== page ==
Foster The People
's latest tour stop in support of their recent release, "Supermodel," landed for two nights at New York's prestigious United Palace Theatre. Let me start off by saying, if you havent had the chance to experience a show at the theatre, then I suggest you find the time to do so. I really had no idea why they would schedule FTP at a place like this, and to be honest before visting the venue, I had kept asking why in the world are the playing this place. Once I walked in, I quickly realized why. The design, the colors, the detail, are unlike any other cocnert hall I have ever attended. Coupled with an amazing sound and you have one very prominant venue I am glad to check off my bucket list.
In keeping with the colorful and detailed point of view, it brings me right into the night's set from FTP. It was a massive stage and I wondered how six musicians would pull this off without seeming so spread out. Their stage had white illuminated iceburg looking props - something you would see in the old school rudolph the red nosed reindeer story when they met the abominable snow man. Their opening song of "Pseudologia Fantastica" was the perfect entry as to what to expect from the evening. As the band took the stage, Mark Foster stood center stage mostly eyes closed, slightly swaying to the groove of the songs with arms strecthed wide open. The multi-bright colored lights shining from, what seemed like every direction, was a very powerful opening statement, which is what, in many ways, the show became - a statement.
Followed by "Miss You" and "Life On The Nickel" you got the feeling this was FTP's pregame warmup. Only having two albums doesn't make you a supergroup, but having a super amount of hits on those albums is helpful and many of the songs that followed were on torches the first release. One of those hits, "Helena Beat," got the entire place up and singing. This is what they came to hear. Marks voice was spot on, the beat masters of the band, Jacob Fink (bass) and Mark Pontius (drums), kept the pace and everyone was moving along just fine. The entire evening all the band members were moving all over the stage, sometimes they would even huddle together to play a song in the corners by the drums.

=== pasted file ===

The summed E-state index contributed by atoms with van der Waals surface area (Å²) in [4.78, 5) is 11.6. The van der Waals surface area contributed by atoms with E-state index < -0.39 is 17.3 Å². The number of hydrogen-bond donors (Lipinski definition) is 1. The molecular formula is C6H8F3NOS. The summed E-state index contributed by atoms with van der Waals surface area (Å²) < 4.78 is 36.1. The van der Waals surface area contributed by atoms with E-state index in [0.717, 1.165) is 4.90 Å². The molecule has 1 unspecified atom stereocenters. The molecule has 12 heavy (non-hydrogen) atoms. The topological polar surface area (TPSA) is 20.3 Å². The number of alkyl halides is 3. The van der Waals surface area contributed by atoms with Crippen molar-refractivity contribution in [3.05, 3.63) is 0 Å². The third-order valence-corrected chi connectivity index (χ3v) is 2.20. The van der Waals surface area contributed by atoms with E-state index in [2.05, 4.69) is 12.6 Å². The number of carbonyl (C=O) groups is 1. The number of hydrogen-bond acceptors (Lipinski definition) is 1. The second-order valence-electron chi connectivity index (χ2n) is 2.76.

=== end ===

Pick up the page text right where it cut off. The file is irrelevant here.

But then the night changed..it became a statement. Look full disclosure, you can have an opinion, you want to make statements go right ahead, just dont ask me to pay you money for it. Right before " Dont Stop" (which was the final song pre-encore), Mark addressed the crowd about some sort of spirit we had, and we need to know the truth and enbrace it. To be honest I tuned out whatever nonsense he was talking about. The band returns to the stage for the encore. Mark asks the crowd if we were aware of the news in seattle, regarding another school shooting. "It's the tip of the iceberg." he said, and instead of launching into their mega-hit "Pumped Up Kicks" Foster asked for a moment of silence. The crowd went silent until you had some people chanting USA! USA!
I like FTP - I really do. I think they put on a great show and think they are catchy and talented, but I grew up listening to Springsteen and his political statement crap and that's why I can't stand him now. In a day and age where there are too few bands actually selling music these days and "making it," don't stop with the music, but please stop with the statements.
Photo Credit: Mark Brown B51 Photography